Dei'ah veDibur - Information & Insight


Window into the Charedi World | Mordecai Plaut, director







Opinion & Comment
Don't Be Conspicuous
by Yisroel Spiegel

A disgusting scheme hatched by extreme rightists, to throw the head of a dovor acher (i.e. pig) into the courtyard of the Temple Mount for the purpose of renewed incitement of the Moslem world against Israel, takes us back, again and again, to the painful subject of those circles who make allowances for themselves to incite the nations without taking into account the terrible danger of increasing antisemitism and compounding gentile hatred towards us, which is immense as it already stands.

The question does not apply only to those two or three people who were arrested upon the above suspicion, a loathsome, offensive idea in itself which, if it was really their intention, deserves full condemnation. But an added dimension is the fact that it `also' involved the Har Habayis; how can a Jew possibly conceive such an abhorrent idea to begin with? The gemora in Sotah 49b tells that when the pig of the enemy [which was raised in a basket in exchange for a basket full of gold coins -- rather than the animal intended for sacrifice] reached half the height of the Temple wall and impaled its hoofs in it, the entire Holy Land within the radius of four hundred parses quaked in horror. Rashi there comments, "It was shaken due to the wrath of the King, Whose honor was thus violated."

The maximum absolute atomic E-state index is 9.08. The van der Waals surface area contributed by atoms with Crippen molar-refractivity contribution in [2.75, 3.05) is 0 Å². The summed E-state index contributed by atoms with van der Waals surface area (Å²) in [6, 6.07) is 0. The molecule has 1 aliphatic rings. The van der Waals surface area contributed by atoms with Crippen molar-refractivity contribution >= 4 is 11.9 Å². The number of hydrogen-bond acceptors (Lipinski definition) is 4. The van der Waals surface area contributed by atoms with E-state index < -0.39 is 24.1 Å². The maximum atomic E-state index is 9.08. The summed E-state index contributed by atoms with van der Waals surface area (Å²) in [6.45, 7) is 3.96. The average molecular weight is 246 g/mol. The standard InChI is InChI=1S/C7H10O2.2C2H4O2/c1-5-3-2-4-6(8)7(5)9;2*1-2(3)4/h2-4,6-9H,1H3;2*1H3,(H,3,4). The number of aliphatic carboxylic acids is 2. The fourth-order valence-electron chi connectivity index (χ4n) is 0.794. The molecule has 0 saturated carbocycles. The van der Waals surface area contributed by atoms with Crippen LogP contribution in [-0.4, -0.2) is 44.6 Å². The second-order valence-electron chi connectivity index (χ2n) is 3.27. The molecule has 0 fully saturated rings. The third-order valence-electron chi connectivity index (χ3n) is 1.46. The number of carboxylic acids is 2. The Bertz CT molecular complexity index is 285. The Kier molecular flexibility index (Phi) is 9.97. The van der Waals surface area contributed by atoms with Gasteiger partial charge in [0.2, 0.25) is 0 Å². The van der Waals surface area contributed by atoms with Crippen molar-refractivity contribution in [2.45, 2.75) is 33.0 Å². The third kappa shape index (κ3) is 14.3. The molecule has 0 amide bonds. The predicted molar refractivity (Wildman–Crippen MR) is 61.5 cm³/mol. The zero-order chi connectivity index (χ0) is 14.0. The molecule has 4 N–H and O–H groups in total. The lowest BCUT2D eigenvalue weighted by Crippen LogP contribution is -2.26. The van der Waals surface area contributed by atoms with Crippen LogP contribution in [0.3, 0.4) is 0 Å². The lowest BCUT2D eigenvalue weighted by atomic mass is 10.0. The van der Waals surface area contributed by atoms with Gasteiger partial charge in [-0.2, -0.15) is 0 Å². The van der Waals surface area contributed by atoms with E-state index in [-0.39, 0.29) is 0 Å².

This matter must be interpreted with far greater implications. The very notion of the extreme rightists, who persistently, stubbornly and fanatically insist on ascending the Har Habayis for the sake of `prayer,' in the name of `the right to pray,' is altogether misguided and benighted and utterly wrong. They are fully cognizant that all halachic authorities categorically forbid it, and are no less aware that this very issue creates a blatant, extremely dangerous incitement of the Moslem world which numbers in the hundreds of millions of believers, whereas we stand in the age old threat of existence, of "And I am few in number, and [if] they all gather up against me and smite me, I and my household will be destroyed" (Bereishis 34:30).

The history of the past century in Eretz Yisroel teaches us that more than a few incidents, pogroms, riots and wars were instigated through irresponsible acts of fanatic elements who were influenced by the various visionaries of a Jewish utopian future and who sought to hasten this promise with might, and indulged in very dangerous activities to bring this about. They staged inciting demonstrations that fanned the hatred of the Arabs towards the Jewish settlers in their midst, were not deterred by all the warnings directed at them by our Torah leaders, and frequently created the very climate for terrible massacres.